My Ambulance Education - Life and Death on the Streets of the City
The brutally honest story of an emergency medical technician.
At 18, Joseph Clark started working as an ambulance attendant to pay his way through college. For the next seven years he worked New York most dangerous neighborhoods as an emergency medical technician (EMT), dealing with the medical emergencies from drug overdoses, gang fights, car crashes and worse, all while juggling schoolwork and a personal life.
His stories are a graphic portrayal of the life of an ambulance EMT. From dealing with a body that is frozen solid and trapped under a front porch to climbing into the burned-out wreck of a car to treat the seriously injured driver, Clark's stories are horrifying, poignant, touching and often filled with the dark humor that is so characteristic of the people who work under extreme stress.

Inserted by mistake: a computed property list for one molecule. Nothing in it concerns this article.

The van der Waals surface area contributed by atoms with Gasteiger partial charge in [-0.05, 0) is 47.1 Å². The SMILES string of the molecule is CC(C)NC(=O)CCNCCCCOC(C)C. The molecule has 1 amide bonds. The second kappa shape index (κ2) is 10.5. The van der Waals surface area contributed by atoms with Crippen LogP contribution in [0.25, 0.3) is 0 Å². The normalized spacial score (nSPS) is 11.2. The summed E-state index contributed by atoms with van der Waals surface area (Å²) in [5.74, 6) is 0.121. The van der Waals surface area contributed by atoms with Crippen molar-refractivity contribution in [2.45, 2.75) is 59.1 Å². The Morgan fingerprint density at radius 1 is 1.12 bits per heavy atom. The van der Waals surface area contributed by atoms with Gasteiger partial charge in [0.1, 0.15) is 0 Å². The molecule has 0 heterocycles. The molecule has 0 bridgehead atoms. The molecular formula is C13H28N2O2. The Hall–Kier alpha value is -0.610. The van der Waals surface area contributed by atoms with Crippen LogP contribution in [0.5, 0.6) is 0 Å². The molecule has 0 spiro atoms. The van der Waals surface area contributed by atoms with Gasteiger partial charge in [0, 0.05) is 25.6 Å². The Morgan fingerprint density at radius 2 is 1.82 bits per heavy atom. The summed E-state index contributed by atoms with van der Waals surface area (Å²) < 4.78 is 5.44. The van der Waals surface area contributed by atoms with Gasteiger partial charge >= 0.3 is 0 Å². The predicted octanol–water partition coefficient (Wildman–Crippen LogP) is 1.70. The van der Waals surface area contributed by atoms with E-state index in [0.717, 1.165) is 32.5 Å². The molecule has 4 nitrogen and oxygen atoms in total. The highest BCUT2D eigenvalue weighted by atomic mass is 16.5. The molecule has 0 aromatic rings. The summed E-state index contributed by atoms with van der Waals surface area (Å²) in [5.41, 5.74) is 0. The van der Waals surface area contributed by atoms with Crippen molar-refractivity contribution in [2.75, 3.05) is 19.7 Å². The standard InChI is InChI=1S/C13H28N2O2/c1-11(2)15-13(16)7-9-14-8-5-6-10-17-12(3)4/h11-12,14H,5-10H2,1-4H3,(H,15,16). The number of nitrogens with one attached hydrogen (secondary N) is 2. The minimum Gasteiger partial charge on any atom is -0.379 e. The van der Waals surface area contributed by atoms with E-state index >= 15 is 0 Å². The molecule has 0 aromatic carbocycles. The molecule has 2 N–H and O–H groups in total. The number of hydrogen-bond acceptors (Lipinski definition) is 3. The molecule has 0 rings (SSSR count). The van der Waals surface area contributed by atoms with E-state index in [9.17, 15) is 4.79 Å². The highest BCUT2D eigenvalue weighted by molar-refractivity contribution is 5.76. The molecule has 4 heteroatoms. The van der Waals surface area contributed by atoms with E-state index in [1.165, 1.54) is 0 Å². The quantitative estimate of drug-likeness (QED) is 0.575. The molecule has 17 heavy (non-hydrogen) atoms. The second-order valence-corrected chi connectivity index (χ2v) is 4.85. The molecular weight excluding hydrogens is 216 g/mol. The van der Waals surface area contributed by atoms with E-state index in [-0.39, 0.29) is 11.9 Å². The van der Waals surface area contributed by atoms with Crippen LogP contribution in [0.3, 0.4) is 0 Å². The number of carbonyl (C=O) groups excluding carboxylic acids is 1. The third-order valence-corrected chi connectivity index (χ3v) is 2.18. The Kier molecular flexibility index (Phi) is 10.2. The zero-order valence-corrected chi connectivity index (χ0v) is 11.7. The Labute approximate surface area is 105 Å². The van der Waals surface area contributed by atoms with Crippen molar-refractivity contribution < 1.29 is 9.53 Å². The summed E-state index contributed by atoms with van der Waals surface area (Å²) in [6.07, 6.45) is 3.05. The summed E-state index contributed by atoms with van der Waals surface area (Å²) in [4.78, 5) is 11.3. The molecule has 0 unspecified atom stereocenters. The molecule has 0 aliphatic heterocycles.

My Ambulance Education is a testament to the medical first responders who scramble to provide the on-the-spot care so vital to the survival of victims. EMTs struggle daily (and nightly) with emotional strain, sleep deprivation and, inevitably, burnout.
Joseph F. Clark, PhD, is a scientist, researcher and faculty member in the University of Cincinnati's Department of Neurology, specializing in the causes and treatments of stroke. The author or coauthor of numerous articles in scientific journals and three scientific textbooks, he lives in Cincinnati, Ohio.
Above text provided by Firefly Books.
Publishers Website: http://www.fireflybooks.com
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